(got a good-quality Verbatim CD-RW medium for that - previously I had used a cheap noname CD-R)

Don't pay too much attention to the brand name on the package.
If you use Puppy's built-in Pburn, it shows who actually manufactured it.

Quote:
Yet I can't quite say that I'm too satisfied with the result because the full boot took 5-10 minutes

Wary 5.1.1 k2.6.30.5 (the 4.3.1 kernel) boots quickly on my old Compaq Deskpro P2 / 350 / 320 MB RAM.
I tried it today on a Dell Dimension P4 / 2.2 / 1.5G RAM, and booting is unbelievably slow.
(Edit: It might be because the Dell has a CD-ROM and the Compaq has a CD burner, which apparently operates at a higher speed.)

Last edited by Dewbie on Wed 13 Jun 2012, 16:34; edited 1 time in total
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Dewbie

Joined: 15 Apr 2010
Posts: 1783

PostPosted: Mon 09 Apr 2012, 19:31    Post subject:  

greengeek wrote:
Quote:
Some of the older, more lightweight stuff was optimised for lower memory machines.

http://www.murga-linux.com/puppy/viewtopic.php?t=65544
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sfeeley

Joined: 14 Feb 2010
Posts: 807

PostPosted: Tue 10 Apr 2012, 10:42    Post subject:  

Quote:
I hope, though, that after I'll properly install some Puppy to the HDD the startup won't take so long anymore


definitely will. Puppy tries to load as much from the CD into ram at boot. On a slow CD Rom on a slow computer this can take a lot of time. But will be much faster from HD.
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Burn_IT


Joined: 12 Aug 2006
Posts: 958
Location: Tamworth UK

PostPosted: Tue 10 Apr 2012, 11:18    Post subject:  

That 5-10 minutes is a very long time.
My guess would be that it was struggling to read the CD. Either the CD is "dirty" or, more likely, the reader in that machine is iffy. There could be dust/dirt on the lenses or it may be so old it is struggling to read the narrower tracks on a new CD.
Often, if an old machine won't read a CD, you can get round it by WRITING another CD at just 4x rather than at a higher speed.

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greengeek

Joined: 20 Jul 2010
Posts: 2407
Location: New Zealand

PostPosted: Tue 10 Apr 2012, 14:06    Post subject:  

eskimo wrote:
First I burnt a new bootable CD with WaryPuppy 5.3 at 16x

Burn_IT wrote:
...or it may be so old it is struggling to read the narrower tracks on a new CD. if an old machine won't read a CD, you can get round it by WRITING another CD at just 4x rather than at a higher speed

I had a lot of problems with reading CDRs on older machines till I dropped to 4x burning. Burning at 16x does seem too fast and if your burner supports 4x that is definitely the way to go. Any drive that reads it still has the option of reading at high speed if it can manage it without errors. Didn't know about the narrower tracks. I wonder when they started doing that?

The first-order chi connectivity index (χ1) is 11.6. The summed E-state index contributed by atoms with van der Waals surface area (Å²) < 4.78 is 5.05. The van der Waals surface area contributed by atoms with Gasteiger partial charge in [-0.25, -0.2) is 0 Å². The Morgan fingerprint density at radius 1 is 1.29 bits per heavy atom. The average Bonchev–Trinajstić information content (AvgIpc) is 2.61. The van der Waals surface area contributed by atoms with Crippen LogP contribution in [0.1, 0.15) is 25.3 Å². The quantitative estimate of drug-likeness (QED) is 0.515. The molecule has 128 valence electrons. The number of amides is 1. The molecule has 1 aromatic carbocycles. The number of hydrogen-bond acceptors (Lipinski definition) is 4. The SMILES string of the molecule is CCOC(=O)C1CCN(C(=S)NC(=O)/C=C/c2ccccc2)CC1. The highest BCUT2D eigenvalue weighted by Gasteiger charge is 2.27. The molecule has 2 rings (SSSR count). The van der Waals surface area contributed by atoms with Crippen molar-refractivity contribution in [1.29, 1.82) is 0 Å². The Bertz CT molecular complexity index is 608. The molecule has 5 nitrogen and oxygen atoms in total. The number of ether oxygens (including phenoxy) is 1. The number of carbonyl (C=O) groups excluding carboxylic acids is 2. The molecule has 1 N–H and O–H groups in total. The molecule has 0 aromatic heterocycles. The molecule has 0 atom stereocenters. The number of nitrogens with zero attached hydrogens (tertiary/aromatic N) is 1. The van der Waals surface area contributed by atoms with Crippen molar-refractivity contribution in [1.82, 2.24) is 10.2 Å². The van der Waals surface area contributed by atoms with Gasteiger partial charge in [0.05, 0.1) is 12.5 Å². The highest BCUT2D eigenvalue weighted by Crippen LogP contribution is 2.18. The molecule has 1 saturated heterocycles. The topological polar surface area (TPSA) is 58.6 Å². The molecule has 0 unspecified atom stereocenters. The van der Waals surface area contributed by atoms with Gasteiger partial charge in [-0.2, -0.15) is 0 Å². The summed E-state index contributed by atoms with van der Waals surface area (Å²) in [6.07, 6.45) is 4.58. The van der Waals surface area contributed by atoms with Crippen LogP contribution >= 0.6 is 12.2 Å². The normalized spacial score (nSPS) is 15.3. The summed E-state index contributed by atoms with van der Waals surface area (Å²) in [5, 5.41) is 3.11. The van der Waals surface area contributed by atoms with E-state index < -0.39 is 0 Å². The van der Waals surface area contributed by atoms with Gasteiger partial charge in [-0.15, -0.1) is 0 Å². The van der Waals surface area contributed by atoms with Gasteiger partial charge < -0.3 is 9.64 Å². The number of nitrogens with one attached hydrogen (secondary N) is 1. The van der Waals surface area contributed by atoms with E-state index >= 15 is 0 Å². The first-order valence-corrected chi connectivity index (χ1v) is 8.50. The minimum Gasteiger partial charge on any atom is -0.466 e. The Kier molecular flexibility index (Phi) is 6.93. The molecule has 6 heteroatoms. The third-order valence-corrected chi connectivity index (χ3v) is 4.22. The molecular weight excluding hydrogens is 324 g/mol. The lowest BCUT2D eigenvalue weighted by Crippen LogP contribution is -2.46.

I also think faster burns can increase the number of "buffer underrun glitches" that get written to a CDR when the system speed can't keep up with the rate of date transfer during burning. Old drives don't seem to like what the underrun technology does to the CD track.
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Burn_IT


Joined: 12 Aug 2006
Posts: 958
Location: Tamworth UK

PostPosted: Tue 10 Apr 2012, 15:59    Post subject:  

The narrower tracks are a result of using higher speed lasers to write the disk. In order to be able to read/write at higher speeds the laser has to be focussed more tightly so that the errors caused by "leakage" from the adjacent track is minimised.
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eskimo

Joined: 08 Apr 2012
Posts: 3

PostPosted: Sun 15 Apr 2012, 07:31    Post subject: the story continues...  

Hi,

yesterday I found some time to play with my very old PC and Puppy again. First I tried downloading the MeanPup iso recommended by greengeek - burnt it to a mini-CD-RW at 4x (I found it rather difficult to get a CD-R that would accept as low a burning speed as 4x) and tried booting from the CD in the old PC. No luck - I'm beginning to think that booting from any CD is simply impossible with that machine.

So my next step was of course the WakePup floppy. Unfortunately, this didn't work either - the wakepup floppy I had created with Puppy 4.3.1 the previous week couldn't find MeanPup on the CD and boot it Sad I had hoped that it was enough to have a single WakePup floppy that can then be used to boot any Puppy from the CD (I thought so since I was able to boot WaryPuppy 5.3 with WakePup floppy created by Puppy 4.3.1). Do you think creating another WakePup floppy directly in MeanPup could help me to get over this?